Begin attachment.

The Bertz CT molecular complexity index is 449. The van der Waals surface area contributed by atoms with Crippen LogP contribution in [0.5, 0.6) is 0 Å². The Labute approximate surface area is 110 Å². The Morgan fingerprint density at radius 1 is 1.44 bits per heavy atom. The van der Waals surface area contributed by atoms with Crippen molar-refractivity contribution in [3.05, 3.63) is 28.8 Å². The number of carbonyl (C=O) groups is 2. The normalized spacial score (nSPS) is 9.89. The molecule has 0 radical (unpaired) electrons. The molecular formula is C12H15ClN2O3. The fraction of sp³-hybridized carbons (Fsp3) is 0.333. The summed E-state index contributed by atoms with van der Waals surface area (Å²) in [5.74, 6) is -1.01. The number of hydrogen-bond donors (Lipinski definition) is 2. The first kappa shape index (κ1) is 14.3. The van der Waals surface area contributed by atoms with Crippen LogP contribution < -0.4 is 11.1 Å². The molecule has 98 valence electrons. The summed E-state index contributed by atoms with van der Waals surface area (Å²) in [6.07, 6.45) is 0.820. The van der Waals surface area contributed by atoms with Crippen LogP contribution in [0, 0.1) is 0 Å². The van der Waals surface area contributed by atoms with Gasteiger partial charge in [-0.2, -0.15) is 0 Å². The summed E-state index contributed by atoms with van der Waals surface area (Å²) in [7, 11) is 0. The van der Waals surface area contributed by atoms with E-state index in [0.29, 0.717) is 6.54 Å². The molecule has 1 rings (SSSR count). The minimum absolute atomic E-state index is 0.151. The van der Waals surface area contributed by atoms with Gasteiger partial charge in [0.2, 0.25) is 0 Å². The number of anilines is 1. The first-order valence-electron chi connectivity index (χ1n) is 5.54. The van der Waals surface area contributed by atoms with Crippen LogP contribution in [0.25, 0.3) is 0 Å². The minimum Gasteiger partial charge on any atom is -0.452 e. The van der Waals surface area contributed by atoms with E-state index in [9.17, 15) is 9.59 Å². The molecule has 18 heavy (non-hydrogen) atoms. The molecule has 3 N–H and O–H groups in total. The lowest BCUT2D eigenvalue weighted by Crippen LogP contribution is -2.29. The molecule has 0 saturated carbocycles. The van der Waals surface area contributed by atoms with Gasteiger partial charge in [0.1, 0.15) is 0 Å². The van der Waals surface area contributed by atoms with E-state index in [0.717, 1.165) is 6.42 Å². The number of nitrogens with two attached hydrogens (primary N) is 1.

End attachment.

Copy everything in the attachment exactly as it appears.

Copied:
The Bertz CT molecular complexity index is 449. The van der Waals surface area contributed by atoms with Crippen LogP contribution in [0.5, 0.6) is 0 Å². The Labute approximate surface area is 110 Å². The Morgan fingerprint density at radius 1 is 1.44 bits per heavy atom. The van der Waals surface area contributed by atoms with Crippen molar-refractivity contribution in [3.05, 3.63) is 28.8 Å². The number of carbonyl (C=O) groups is 2. The normalized spacial score (nSPS) is 9.89. The molecule has 0 radical (unpaired) electrons. The molecular formula is C12H15ClN2O3. The fraction of sp³-hybridized carbons (Fsp3) is 0.333. The summed E-state index contributed by atoms with van der Waals surface area (Å²) in [5.74, 6) is -1.01. The number of hydrogen-bond donors (Lipinski definition) is 2. The first kappa shape index (κ1) is 14.3. The van der Waals surface area contributed by atoms with Crippen LogP contribution < -0.4 is 11.1 Å². The molecule has 98 valence electrons. The summed E-state index contributed by atoms with van der Waals surface area (Å²) in [6.07, 6.45) is 0.820. The van der Waals surface area contributed by atoms with Crippen LogP contribution in [0, 0.1) is 0 Å². The van der Waals surface area contributed by atoms with Gasteiger partial charge in [-0.2, -0.15) is 0 Å². The summed E-state index contributed by atoms with van der Waals surface area (Å²) in [7, 11) is 0. The van der Waals surface area contributed by atoms with E-state index in [0.29, 0.717) is 6.54 Å². The molecule has 1 rings (SSSR count). The minimum absolute atomic E-state index is 0.151. The van der Waals surface area contributed by atoms with Gasteiger partial charge in [0.2, 0.25) is 0 Å². The number of anilines is 1. The first-order valence-electron chi connectivity index (χ1n) is 5.54. The van der Waals surface area contributed by atoms with Crippen LogP contribution in [0.25, 0.3) is 0 Å². The minimum Gasteiger partial charge on any atom is -0.452 e. The van der Waals surface area contributed by atoms with E-state index in [9.17, 15) is 9.59 Å². The molecule has 18 heavy (non-hydrogen) atoms. The molecule has 3 N–H and O–H groups in total. The lowest BCUT2D eigenvalue weighted by Crippen LogP contribution is -2.29. The molecule has 0 saturated carbocycles. The van der Waals surface area contributed by atoms with Gasteiger partial charge in [0.1, 0.15) is 0 Å². The van der Waals surface area contributed by atoms with E-state index in [0.717, 1.165) is 6.42 Å². The number of nitrogens with two attached hydrogens (primary N) is 1.